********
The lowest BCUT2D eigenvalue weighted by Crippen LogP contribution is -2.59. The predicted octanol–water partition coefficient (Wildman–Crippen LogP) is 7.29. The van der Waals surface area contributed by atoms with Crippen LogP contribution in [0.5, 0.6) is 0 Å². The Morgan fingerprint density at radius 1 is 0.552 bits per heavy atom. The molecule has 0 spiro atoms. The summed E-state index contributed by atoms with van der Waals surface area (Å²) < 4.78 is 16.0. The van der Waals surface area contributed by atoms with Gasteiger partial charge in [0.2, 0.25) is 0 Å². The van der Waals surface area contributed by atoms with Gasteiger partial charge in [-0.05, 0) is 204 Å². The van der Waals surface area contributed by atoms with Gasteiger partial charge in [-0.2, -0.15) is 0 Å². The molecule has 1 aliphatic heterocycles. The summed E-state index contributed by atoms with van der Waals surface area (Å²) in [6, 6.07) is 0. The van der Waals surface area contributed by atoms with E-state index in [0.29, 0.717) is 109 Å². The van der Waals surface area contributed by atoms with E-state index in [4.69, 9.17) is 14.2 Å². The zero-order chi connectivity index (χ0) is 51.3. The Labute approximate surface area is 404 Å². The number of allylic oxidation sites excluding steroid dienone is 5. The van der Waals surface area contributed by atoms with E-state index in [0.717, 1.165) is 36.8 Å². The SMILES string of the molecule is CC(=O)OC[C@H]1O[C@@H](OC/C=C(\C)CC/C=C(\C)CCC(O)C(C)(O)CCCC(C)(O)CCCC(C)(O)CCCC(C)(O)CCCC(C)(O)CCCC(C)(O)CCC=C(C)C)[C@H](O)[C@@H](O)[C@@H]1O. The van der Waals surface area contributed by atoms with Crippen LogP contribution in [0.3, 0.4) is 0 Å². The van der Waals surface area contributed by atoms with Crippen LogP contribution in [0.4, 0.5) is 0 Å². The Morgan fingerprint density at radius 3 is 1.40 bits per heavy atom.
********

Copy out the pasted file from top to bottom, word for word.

The lowest BCUT2D eigenvalue weighted by Crippen LogP contribution is -2.59. The predicted octanol–water partition coefficient (Wildman–Crippen LogP) is 7.29. The van der Waals surface area contributed by atoms with Crippen LogP contribution in [0.5, 0.6) is 0 Å². The Morgan fingerprint density at radius 1 is 0.552 bits per heavy atom. The molecule has 0 spiro atoms. The summed E-state index contributed by atoms with van der Waals surface area (Å²) < 4.78 is 16.0. The van der Waals surface area contributed by atoms with Gasteiger partial charge in [0.2, 0.25) is 0 Å². The van der Waals surface area contributed by atoms with Gasteiger partial charge in [-0.05, 0) is 204 Å². The van der Waals surface area contributed by atoms with Gasteiger partial charge in [-0.2, -0.15) is 0 Å². The molecule has 1 aliphatic heterocycles. The summed E-state index contributed by atoms with van der Waals surface area (Å²) in [6, 6.07) is 0. The van der Waals surface area contributed by atoms with E-state index in [0.29, 0.717) is 109 Å². The van der Waals surface area contributed by atoms with E-state index in [4.69, 9.17) is 14.2 Å². The zero-order chi connectivity index (χ0) is 51.3. The Labute approximate surface area is 404 Å². The number of allylic oxidation sites excluding steroid dienone is 5. The van der Waals surface area contributed by atoms with E-state index in [0.717, 1.165) is 36.8 Å². The SMILES string of the molecule is CC(=O)OC[C@H]1O[C@@H](OC/C=C(\C)CC/C=C(\C)CCC(O)C(C)(O)CCCC(C)(O)CCCC(C)(O)CCCC(C)(O)CCCC(C)(O)CCCC(C)(O)CCC=C(C)C)[C@H](O)[C@@H](O)[C@@H]1O. The van der Waals surface area contributed by atoms with Crippen LogP contribution in [0.3, 0.4) is 0 Å². The van der Waals surface area contributed by atoms with Crippen LogP contribution in [0.4, 0.5) is 0 Å². The Morgan fingerprint density at radius 3 is 1.40 bits per heavy atom.